Arc across blown fuse (or open contacts of a Circuit Breaker):
240 VAC OCPDs are likely not going to have enough of a gap, and Arc will not be extinguished, when opened under load on a >240 VAC Circuit.
Throw open a 240 VAC EXO Switch (Disconnect), and a 600 VAC EXO Switch - both being the same duty rating (General or Heavy).
Notice the amount of travel for the handle, plus the intensity of the "THUNK!!!"
which results from opening the Switch.
Also notice the amount of travel for the "Knife-Blades" inside the Switch.
Opening the 240 VAC Switch under load, when connected to a 480 VAC Circuit, will likely produce an Arc between the contact points, which will continue to run for a long time - until something stops it (like the Fire Department, etc.).
The Arc containment and extinguishment considerations are the primary reasoning behind having Equipment ratings for 240 VAC and less, or upto 600 VAC.
You could use 600 VAC rated Equipment on a 240 VAC System, and have no undesirable results.
The same cannot be said of the opposite - using 240 VAC EQuipment on a 480 VAC or 600 VAC System will hide the disasterous effects, until the time comes to unmask its effects!... either a Fault or Overload scenario.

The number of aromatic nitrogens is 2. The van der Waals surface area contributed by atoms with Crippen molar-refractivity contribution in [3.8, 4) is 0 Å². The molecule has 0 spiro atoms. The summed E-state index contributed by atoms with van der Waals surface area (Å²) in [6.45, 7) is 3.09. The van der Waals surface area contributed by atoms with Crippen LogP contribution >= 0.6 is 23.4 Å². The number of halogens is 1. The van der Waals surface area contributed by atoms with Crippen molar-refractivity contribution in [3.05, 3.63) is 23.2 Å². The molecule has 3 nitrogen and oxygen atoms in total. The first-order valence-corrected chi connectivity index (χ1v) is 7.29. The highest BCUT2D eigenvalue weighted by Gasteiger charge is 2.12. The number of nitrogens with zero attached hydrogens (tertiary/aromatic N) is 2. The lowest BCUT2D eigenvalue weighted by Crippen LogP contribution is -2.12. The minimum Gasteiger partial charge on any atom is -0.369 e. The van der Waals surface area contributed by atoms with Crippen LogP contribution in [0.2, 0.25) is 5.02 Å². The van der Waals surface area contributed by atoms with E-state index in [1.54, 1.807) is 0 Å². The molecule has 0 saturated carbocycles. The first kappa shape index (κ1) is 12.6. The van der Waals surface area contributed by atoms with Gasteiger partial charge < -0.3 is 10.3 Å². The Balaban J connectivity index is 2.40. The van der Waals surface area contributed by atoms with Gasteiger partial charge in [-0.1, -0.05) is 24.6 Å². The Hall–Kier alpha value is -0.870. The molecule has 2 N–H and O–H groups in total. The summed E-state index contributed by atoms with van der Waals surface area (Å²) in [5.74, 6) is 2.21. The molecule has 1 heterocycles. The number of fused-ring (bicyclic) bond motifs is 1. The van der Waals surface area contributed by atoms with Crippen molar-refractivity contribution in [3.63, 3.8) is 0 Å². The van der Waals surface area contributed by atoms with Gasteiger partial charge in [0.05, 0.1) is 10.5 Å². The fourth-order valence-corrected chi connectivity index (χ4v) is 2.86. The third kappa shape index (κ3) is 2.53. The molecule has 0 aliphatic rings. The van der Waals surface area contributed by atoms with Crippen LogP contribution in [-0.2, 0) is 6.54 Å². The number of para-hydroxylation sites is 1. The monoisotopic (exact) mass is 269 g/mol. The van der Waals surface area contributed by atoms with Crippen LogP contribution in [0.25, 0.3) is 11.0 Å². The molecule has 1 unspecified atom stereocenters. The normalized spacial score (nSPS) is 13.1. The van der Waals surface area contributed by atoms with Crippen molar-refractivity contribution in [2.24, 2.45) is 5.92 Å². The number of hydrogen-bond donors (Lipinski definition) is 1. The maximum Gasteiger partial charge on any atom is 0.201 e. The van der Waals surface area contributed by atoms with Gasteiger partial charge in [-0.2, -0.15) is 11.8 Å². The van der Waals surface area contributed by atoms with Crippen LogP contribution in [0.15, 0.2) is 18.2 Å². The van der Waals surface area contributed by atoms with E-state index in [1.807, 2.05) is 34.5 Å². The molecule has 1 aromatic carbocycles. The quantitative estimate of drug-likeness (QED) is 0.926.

Now, there are "Dual Listings" on things, which may apply to the quoted text below:
I remember seeing a 250 volt panel full of 250 volt breakers running a 480 volt log home cutting line that had been in service for years.
Have seen Panelboards with devices which appeared to be "Too Small To Be >240 VAC Rated", but in actuality were the correct rating.
Square D's type "EHB" frames is a good example.
Have also seen the misapplication mentioned by Poorboy - and that is really scarry!
Yes, it has been working this way for years, and it is difficult to explain what the disasterous results will be ... someday, which makes it even more frustrating to have someone justify their "Who Cares?" attitude!
Been there too, Poorboy!
I have a feeling this kind of thing occurs from time to time, and am wondering what the greatest dangers of it are. Would a dead short be more likely to cause parts to fly? Is it mostly to handle the fault situations that the construction is different?
You are correct in feeling the reasons behind why there is 240 VAC rated Equipment and 600 VAC rated Equipment!
edited a stupid grammatical blunder!
hope there's not any more!
[This message has been edited by Scott35 (edited 07-17-2005).]